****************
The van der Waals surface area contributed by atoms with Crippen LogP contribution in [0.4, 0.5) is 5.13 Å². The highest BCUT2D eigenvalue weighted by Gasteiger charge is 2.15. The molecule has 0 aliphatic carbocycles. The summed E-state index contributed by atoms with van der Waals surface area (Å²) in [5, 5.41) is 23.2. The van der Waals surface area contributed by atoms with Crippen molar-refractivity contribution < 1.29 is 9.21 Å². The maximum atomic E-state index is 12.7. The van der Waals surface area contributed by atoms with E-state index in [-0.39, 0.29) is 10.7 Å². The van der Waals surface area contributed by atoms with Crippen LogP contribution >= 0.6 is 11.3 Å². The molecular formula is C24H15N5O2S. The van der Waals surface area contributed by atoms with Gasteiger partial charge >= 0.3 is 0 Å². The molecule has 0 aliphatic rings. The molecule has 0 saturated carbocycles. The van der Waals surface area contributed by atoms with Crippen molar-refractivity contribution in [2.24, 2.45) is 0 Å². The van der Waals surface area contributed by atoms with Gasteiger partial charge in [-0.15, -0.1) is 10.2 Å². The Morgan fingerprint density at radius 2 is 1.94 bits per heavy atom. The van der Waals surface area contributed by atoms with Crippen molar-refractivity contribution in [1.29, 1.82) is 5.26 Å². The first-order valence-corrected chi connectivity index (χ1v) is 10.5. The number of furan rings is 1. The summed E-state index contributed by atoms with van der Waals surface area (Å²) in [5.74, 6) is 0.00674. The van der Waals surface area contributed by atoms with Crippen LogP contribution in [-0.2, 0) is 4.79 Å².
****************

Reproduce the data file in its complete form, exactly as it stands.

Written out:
The van der Waals surface area contributed by atoms with Crippen LogP contribution in [0.4, 0.5) is 5.13 Å². The highest BCUT2D eigenvalue weighted by Gasteiger charge is 2.15. The molecule has 0 aliphatic carbocycles. The summed E-state index contributed by atoms with van der Waals surface area (Å²) in [5, 5.41) is 23.2. The van der Waals surface area contributed by atoms with Crippen molar-refractivity contribution < 1.29 is 9.21 Å². The maximum atomic E-state index is 12.7. The van der Waals surface area contributed by atoms with E-state index in [-0.39, 0.29) is 10.7 Å². The van der Waals surface area contributed by atoms with Crippen LogP contribution >= 0.6 is 11.3 Å². The molecular formula is C24H15N5O2S. The van der Waals surface area contributed by atoms with Gasteiger partial charge >= 0.3 is 0 Å². The molecule has 0 aliphatic rings. The molecule has 0 saturated carbocycles. The van der Waals surface area contributed by atoms with Crippen molar-refractivity contribution in [2.24, 2.45) is 0 Å². The van der Waals surface area contributed by atoms with Gasteiger partial charge in [-0.15, -0.1) is 10.2 Å². The Morgan fingerprint density at radius 2 is 1.94 bits per heavy atom. The van der Waals surface area contributed by atoms with Crippen molar-refractivity contribution in [1.29, 1.82) is 5.26 Å². The first-order valence-corrected chi connectivity index (χ1v) is 10.5. The number of furan rings is 1. The summed E-state index contributed by atoms with van der Waals surface area (Å²) in [5.74, 6) is 0.00674. The van der Waals surface area contributed by atoms with Crippen LogP contribution in [-0.2, 0) is 4.79 Å².